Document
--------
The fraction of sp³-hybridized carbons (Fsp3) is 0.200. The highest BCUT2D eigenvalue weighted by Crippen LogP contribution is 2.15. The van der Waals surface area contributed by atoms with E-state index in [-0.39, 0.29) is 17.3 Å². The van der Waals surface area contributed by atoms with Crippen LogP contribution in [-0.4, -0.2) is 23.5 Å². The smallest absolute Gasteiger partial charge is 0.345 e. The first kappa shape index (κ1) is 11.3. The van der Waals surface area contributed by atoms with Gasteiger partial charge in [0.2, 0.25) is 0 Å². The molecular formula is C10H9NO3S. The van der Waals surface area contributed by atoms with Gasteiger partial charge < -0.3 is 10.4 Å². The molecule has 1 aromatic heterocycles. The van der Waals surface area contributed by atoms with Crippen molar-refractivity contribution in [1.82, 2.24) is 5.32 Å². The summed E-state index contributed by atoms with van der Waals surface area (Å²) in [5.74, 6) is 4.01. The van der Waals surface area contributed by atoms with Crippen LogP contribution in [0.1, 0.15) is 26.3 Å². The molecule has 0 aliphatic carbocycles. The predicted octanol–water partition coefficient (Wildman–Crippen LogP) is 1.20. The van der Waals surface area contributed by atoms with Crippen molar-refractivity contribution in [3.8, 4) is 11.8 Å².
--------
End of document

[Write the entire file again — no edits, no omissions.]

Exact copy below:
The fraction of sp³-hybridized carbons (Fsp3) is 0.200. The highest BCUT2D eigenvalue weighted by Crippen LogP contribution is 2.15. The van der Waals surface area contributed by atoms with E-state index in [-0.39, 0.29) is 17.3 Å². The van der Waals surface area contributed by atoms with Crippen LogP contribution in [-0.4, -0.2) is 23.5 Å². The smallest absolute Gasteiger partial charge is 0.345 e. The first kappa shape index (κ1) is 11.3. The van der Waals surface area contributed by atoms with Gasteiger partial charge in [0.2, 0.25) is 0 Å². The molecular formula is C10H9NO3S. The van der Waals surface area contributed by atoms with Gasteiger partial charge < -0.3 is 10.4 Å². The molecule has 1 aromatic heterocycles. The van der Waals surface area contributed by atoms with Crippen molar-refractivity contribution in [1.82, 2.24) is 5.32 Å². The summed E-state index contributed by atoms with van der Waals surface area (Å²) in [5.74, 6) is 4.01. The van der Waals surface area contributed by atoms with Crippen LogP contribution in [0.1, 0.15) is 26.3 Å². The molecule has 0 aliphatic carbocycles. The predicted octanol–water partition coefficient (Wildman–Crippen LogP) is 1.20. The van der Waals surface area contributed by atoms with Crippen molar-refractivity contribution in [3.8, 4) is 11.8 Å².